To allow a comparison of this newly proposed AHVV with Current Self-rated Health, we developed “Current Self-rated Health Value (SRHV)” using the same formula (i.e., sum of the percentages of the first two responses: “excellent + very good” minus sum of the percentages of the 4th and 5th responses: “fair + poor”. A similar formula for Current SRHV is:

Current SRHV= (excellent% + very good % ) – (fair % + poor %)

Age, gender and perceived income are the other variables used in this study in addition to Current SRHV) and AHVV. Among these additional variables, age is used as a categorical variable (age group by 5) during the calculation of the AHVV and SRVH. Age is also utilized as a continuous variable in the regression analysis. Perceived income is evaluated by the question “How would you rate your financial situation and possessions?” with a 5 point Ordinal Response Scale : 1- Well above average, 2- Slightly above average, 3- Average, 4- Slightly below average, 5- Well below average.

A line graph is plotted for AHVV and SRHV by age group which shows special patterns for age, gender and income categories. The age group in which the AHVV line crosses the horizontal “zero” axis varies for different income and gender categories. Its expected that the older the age group crosses the zero line, the better the health inequality in that population.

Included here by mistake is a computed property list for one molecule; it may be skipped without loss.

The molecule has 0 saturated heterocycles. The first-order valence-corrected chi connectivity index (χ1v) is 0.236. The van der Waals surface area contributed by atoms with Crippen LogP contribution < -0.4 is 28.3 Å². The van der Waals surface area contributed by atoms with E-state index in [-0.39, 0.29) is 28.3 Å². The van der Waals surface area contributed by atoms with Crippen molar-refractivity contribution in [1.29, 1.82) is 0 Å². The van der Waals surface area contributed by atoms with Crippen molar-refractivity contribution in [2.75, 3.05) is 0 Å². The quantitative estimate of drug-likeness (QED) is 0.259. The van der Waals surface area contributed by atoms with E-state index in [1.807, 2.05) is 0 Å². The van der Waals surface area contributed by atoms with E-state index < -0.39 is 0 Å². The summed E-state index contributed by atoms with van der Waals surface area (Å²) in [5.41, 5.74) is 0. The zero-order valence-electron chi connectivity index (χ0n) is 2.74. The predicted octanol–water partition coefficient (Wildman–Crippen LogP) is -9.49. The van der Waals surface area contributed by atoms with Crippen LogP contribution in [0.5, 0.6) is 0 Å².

Statistical Analyses

Student’s t test and One way ANOVA and Tukey’s B analyses for Post-hoc comparisons were conducted for the bivariate analyses. Two multiple linear regression analysis were conducted by using HTI score (with a 5 points response scale) and Current SRH item score as dependent variables. This was done in order to see how these two variables were affected by independent socio-demographic variables and mutually by themselves.

Analyses were performed by SPSS 11.0 Statistical package.

Results

An important portion of the respondents perceived their families’ income as at about average income level (50.7%); 16.6% at over than average income level, and 32.7% as poor. Of the respondents 24.5% had no school education, 51.7% received only five years of compulsory-primary education and 23.8% was educated eight years and over. 26.7% stated presence of a prediagnosed any chronic health problem.

Both Self-rated health Value (SRHV) and Annual Health Perception Variation Value (AHVV) worsen as person gets older (Table 2). The age where the curves of AHVV and SRHV hit (intersected) the zero axis was around ages of 40 and 60 respectively and this was similar for both sexes.(Figure 1 and 2).

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Table 2: “Distribution of the Current Self-rated Health Value (SRHV) and Annual Health Perception Variation Value (AHVV) according to 5 age intervals.”

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Figure 1: "Current Self-rated Health Value (SRHV) according to age and gender (n=3394, Male= 38.6%)."

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Figure 2: "Annual Health Perception Variation Value (AHVV) according to age and gender (n=3394, Male= 38.6%)."